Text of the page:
The Village of Skokie, Illinois is a mature, inner-ring suburb that experienced its major growth in the 1950s and 1960s. Located 16 miles northwest of downtown Chicago, and 12 miles east of O’Hare International Airport, Skokie is home to roughly 66,000 residents, according to 2008 U.S. Census estimates.
According to Tom Thompson, Economic Development Coordinator, “the Skokie Village Board has always taken a proactive approach to economic development. Skokie has been fortunate to enjoy a healthy cross-section of retail establishments, office space, and – unlike most of its neighboring suburbs – industry.”
In the late 1980s, however, many of its smaller retail downtown businesses were competing against the proliferation of large malls, including Skokie’s own redeveloped Westfield Old Orchard Center, he explains. In addition, the downtown area faced challenges including buildings that were becoming outdated, insufficient parking, and a general deterioration of its infrastructure.
Hence, the downtown area was faced with many vacancies. Establishing a Tax Increment Financing district in its downtown afforded the Village the flexibility it needed to address these issues, says Thompson.
Tax Increment Financing (TIF) is an economic development strategy that can help financially strapped local governments make the improvements they need, like new roads or sewers. TIFs can also provide incentives to attract new businesses, or help existing businesses stay and expand.
According to the Illinois Tax Increment Association, TIFs can provide these incentives, without a locality having to tap into general revenues or raise taxes.
“TIF calls for local taxing bodies to make a joint investment in the development or redevelopment of an area, with the intent that any short term gains be reinvested and leveraged so that all the taxing bodies will receive larger financial gains in the future. The funds for this investment do not come from current revenues, but from future tax revenues, not otherwise expected to occur. These new revenues are generated by increased public and private investment in identified, underperforming areas.”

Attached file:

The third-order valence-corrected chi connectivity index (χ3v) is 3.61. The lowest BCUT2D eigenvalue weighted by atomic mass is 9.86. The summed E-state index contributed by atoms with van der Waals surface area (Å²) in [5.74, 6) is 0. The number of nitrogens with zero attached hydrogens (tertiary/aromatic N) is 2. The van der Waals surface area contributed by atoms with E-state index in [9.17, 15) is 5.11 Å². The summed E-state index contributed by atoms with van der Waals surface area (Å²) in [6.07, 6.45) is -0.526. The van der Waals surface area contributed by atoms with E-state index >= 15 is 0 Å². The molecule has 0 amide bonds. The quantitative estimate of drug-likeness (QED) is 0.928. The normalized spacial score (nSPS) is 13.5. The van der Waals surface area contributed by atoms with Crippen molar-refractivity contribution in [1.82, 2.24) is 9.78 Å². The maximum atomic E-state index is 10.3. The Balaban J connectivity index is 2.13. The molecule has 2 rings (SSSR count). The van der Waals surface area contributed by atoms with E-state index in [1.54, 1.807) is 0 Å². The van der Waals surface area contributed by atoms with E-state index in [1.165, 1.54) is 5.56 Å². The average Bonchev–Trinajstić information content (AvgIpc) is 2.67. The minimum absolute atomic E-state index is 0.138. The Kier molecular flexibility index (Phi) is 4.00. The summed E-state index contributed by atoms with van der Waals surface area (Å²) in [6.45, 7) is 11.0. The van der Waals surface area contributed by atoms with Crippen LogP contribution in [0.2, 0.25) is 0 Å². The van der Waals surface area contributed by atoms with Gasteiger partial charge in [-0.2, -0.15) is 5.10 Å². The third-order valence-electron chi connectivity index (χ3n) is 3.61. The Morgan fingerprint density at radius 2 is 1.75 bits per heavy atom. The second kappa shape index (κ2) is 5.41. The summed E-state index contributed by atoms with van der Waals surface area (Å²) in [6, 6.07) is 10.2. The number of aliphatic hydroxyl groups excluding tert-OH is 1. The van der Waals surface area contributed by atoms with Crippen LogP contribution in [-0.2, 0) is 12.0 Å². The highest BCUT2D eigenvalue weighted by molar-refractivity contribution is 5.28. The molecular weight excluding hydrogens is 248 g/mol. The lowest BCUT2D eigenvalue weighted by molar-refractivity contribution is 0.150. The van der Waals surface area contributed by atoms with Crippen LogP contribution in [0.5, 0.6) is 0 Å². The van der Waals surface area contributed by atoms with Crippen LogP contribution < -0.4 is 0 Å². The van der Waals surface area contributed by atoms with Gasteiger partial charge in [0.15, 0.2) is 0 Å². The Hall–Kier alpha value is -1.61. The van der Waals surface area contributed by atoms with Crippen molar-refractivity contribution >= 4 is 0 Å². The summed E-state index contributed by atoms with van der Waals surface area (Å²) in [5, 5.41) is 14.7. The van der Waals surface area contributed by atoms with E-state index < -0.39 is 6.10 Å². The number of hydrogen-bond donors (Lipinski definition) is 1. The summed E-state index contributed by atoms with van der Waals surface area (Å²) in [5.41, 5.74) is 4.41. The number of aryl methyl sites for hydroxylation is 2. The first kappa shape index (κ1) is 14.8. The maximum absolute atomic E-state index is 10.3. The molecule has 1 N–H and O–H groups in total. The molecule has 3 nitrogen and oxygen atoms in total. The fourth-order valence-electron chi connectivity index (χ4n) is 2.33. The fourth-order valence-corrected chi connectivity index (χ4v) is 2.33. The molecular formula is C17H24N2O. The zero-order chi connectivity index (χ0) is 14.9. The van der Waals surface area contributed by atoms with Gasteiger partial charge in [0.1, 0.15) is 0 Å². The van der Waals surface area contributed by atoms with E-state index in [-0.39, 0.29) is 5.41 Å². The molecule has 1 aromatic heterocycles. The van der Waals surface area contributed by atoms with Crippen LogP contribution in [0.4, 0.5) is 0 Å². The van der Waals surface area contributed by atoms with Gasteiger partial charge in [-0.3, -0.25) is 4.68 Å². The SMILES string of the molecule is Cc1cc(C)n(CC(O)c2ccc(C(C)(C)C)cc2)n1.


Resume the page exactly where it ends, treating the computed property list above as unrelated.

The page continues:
Skokie adopted its second downtown TIF redevelopment plan in 2005, involving collaboration between the Village and Forest City Enterprises, for the purpose of developing the Illinois Science + Technology Park.
The new biotech campus has replaced a research facility left empty when Pfizer Pharmaceutical (previously G.D. Searle Company,) closed its Skokie facility in 2003. The $500 million project is owned and is being developed and managed by Forest City Science + Technology Group. The group is a national leader in life sciences park development, with a successful park in Cambridge, Massachusetts.
As part of the redevelopment plan, Skokie issued a $10 million tax increment bond in 2006. The bond proceeds were used by Forest City to raze seven buildings and to provide for certain new infrastructures improvements. The redevelopment of the site is ongoing, with 470,000 square feet of laboratory and office space available immediately. There is an additional 1.3 million square feet in build-to-suit opportunities. The new campus has attracted 20 tenants, including two new tenants, APP Pharma, and Lucid. By August, another 125 scientists will be moving onto the campus, which will bring combined new employment to over 1,000.
During his presentation at a recent Illinois Tax Increment Finance workshop held in Chicago, Skokie Mayor George Van Dusen said, “When we lost high-paying jobs in our downtown, we had to ask ourselves: What do we need now?”
“We realized, if it was jobs we had just lost, then what we wanted was more of the same. We wanted high-paying jobs. And we were reminded by one successful developer, that in this internationalist economy, high-paying jobs and good public transportation go hand in hand.”
A key element in the redevelopment plan has been to bring a new Chicago Transit Authority (CTA) Yellow Line transit stop to Skokie’s downtown. The Village will be holding a groundbreaking ceremony for the new transit stop on June 21, 2010.
The new Yellow Line stop will cost $20 million to construct, with the bulk of the funds provided by the state and federal funds. The balance will be provided through the second downtown TIF district. The station is expected to be open in the fall of 2011.
Essential to Skokie’s success with its planning, zoning, and redevelopment goals has been the strong spirit of resident volunteer activity.
Ann Tennes, Skokie’s Director of Marketing and Communications, explains that “Skokie has a very robust process of resident involvement, encompassing thirteen boards and commissions that serve in an advisory capacity to the Village’s elected officials.”
The boards and commissions often bridge the gap between business and government, and there is a healthy two-way exchange that breeds an understanding of the needs, wants, and limits of the public sector and private business.
“Recognizing that businesses that offer jobs and attract patrons increase economic activity, the Boards feed us ideas, and we respond in kind,” she says. “At the end of the day, we all want what’s best for the community.”
Peter Fugiel, Ph.D., co-authored this article with Mardee Alvaro, MuniNet editor. Peter, a frequent contributor to MuniNet Guide, recently hosted an Illinois TIF Financing Workshop, sponsored, in part, by MuniNet.